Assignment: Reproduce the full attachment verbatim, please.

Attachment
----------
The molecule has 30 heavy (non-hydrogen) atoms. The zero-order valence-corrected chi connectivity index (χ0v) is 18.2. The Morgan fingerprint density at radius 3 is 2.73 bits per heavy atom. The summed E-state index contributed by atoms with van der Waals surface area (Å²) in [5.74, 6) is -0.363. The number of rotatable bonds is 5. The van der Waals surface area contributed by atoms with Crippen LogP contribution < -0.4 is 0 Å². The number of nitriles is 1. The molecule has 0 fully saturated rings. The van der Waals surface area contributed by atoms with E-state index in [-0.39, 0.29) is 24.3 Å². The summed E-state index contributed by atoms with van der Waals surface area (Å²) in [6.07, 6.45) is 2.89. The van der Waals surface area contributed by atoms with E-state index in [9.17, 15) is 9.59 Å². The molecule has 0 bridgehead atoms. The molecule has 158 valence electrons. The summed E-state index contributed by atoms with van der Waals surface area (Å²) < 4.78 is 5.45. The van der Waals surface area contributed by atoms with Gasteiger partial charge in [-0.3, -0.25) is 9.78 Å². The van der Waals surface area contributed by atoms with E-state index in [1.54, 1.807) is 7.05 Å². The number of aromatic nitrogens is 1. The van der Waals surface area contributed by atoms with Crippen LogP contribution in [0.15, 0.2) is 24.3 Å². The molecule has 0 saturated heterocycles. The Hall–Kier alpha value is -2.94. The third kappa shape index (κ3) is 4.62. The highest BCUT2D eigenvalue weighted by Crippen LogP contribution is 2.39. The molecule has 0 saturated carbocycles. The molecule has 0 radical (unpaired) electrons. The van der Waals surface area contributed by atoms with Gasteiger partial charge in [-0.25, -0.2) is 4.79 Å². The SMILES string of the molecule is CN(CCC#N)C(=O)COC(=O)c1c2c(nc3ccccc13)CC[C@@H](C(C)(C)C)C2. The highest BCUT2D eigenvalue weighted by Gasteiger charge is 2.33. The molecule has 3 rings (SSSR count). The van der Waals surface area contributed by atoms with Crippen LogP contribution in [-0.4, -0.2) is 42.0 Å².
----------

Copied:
The molecule has 30 heavy (non-hydrogen) atoms. The zero-order valence-corrected chi connectivity index (χ0v) is 18.2. The Morgan fingerprint density at radius 3 is 2.73 bits per heavy atom. The summed E-state index contributed by atoms with van der Waals surface area (Å²) in [5.74, 6) is -0.363. The number of rotatable bonds is 5. The van der Waals surface area contributed by atoms with Crippen LogP contribution < -0.4 is 0 Å². The number of nitriles is 1. The molecule has 0 fully saturated rings. The van der Waals surface area contributed by atoms with E-state index in [-0.39, 0.29) is 24.3 Å². The summed E-state index contributed by atoms with van der Waals surface area (Å²) in [6.07, 6.45) is 2.89. The van der Waals surface area contributed by atoms with E-state index in [9.17, 15) is 9.59 Å². The molecule has 0 bridgehead atoms. The molecule has 158 valence electrons. The summed E-state index contributed by atoms with van der Waals surface area (Å²) < 4.78 is 5.45. The van der Waals surface area contributed by atoms with Gasteiger partial charge in [-0.3, -0.25) is 9.78 Å². The van der Waals surface area contributed by atoms with E-state index in [1.54, 1.807) is 7.05 Å². The number of aromatic nitrogens is 1. The van der Waals surface area contributed by atoms with Crippen LogP contribution in [0.15, 0.2) is 24.3 Å². The molecule has 0 saturated heterocycles. The Hall–Kier alpha value is -2.94. The third kappa shape index (κ3) is 4.62. The highest BCUT2D eigenvalue weighted by Crippen LogP contribution is 2.39. The molecule has 0 saturated carbocycles. The molecule has 0 radical (unpaired) electrons. The van der Waals surface area contributed by atoms with Gasteiger partial charge in [-0.25, -0.2) is 4.79 Å². The SMILES string of the molecule is CN(CCC#N)C(=O)COC(=O)c1c2c(nc3ccccc13)CC[C@@H](C(C)(C)C)C2. The highest BCUT2D eigenvalue weighted by Gasteiger charge is 2.33. The molecule has 3 rings (SSSR count). The van der Waals surface area contributed by atoms with Crippen LogP contribution in [-0.4, -0.2) is 42.0 Å².